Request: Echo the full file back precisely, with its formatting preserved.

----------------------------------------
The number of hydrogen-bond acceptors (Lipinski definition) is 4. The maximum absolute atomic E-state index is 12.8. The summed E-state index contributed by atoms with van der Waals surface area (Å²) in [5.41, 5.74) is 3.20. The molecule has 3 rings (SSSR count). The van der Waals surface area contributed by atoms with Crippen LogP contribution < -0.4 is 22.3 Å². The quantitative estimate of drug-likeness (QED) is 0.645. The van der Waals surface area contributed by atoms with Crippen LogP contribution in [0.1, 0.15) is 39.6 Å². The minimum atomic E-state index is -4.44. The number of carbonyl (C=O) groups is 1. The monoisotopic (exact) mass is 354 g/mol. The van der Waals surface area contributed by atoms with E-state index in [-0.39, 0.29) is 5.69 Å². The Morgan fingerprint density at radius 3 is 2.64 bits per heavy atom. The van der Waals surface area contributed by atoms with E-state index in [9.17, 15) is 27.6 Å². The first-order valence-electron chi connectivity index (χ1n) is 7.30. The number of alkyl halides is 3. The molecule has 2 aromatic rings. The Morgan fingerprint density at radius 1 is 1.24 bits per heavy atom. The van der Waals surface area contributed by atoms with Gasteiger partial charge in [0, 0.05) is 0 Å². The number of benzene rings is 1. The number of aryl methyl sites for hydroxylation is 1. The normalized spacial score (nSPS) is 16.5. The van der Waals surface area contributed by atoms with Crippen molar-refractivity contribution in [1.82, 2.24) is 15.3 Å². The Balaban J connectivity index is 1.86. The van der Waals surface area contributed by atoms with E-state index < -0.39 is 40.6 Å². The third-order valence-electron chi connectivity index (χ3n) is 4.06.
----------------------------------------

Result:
The number of hydrogen-bond acceptors (Lipinski definition) is 4. The maximum absolute atomic E-state index is 12.8. The summed E-state index contributed by atoms with van der Waals surface area (Å²) in [5.41, 5.74) is 3.20. The molecule has 3 rings (SSSR count). The van der Waals surface area contributed by atoms with Crippen LogP contribution < -0.4 is 22.3 Å². The quantitative estimate of drug-likeness (QED) is 0.645. The van der Waals surface area contributed by atoms with Crippen LogP contribution in [0.1, 0.15) is 39.6 Å². The minimum atomic E-state index is -4.44. The number of carbonyl (C=O) groups is 1. The monoisotopic (exact) mass is 354 g/mol. The van der Waals surface area contributed by atoms with E-state index in [-0.39, 0.29) is 5.69 Å². The Morgan fingerprint density at radius 3 is 2.64 bits per heavy atom. The van der Waals surface area contributed by atoms with E-state index in [9.17, 15) is 27.6 Å². The first-order valence-electron chi connectivity index (χ1n) is 7.30. The number of alkyl halides is 3. The molecule has 2 aromatic rings. The Morgan fingerprint density at radius 1 is 1.24 bits per heavy atom. The van der Waals surface area contributed by atoms with Gasteiger partial charge in [0, 0.05) is 0 Å². The number of benzene rings is 1. The number of aryl methyl sites for hydroxylation is 1. The normalized spacial score (nSPS) is 16.5. The van der Waals surface area contributed by atoms with Crippen molar-refractivity contribution in [1.82, 2.24) is 15.3 Å². The Balaban J connectivity index is 1.86. The van der Waals surface area contributed by atoms with E-state index < -0.39 is 40.6 Å². The third-order valence-electron chi connectivity index (χ3n) is 4.06.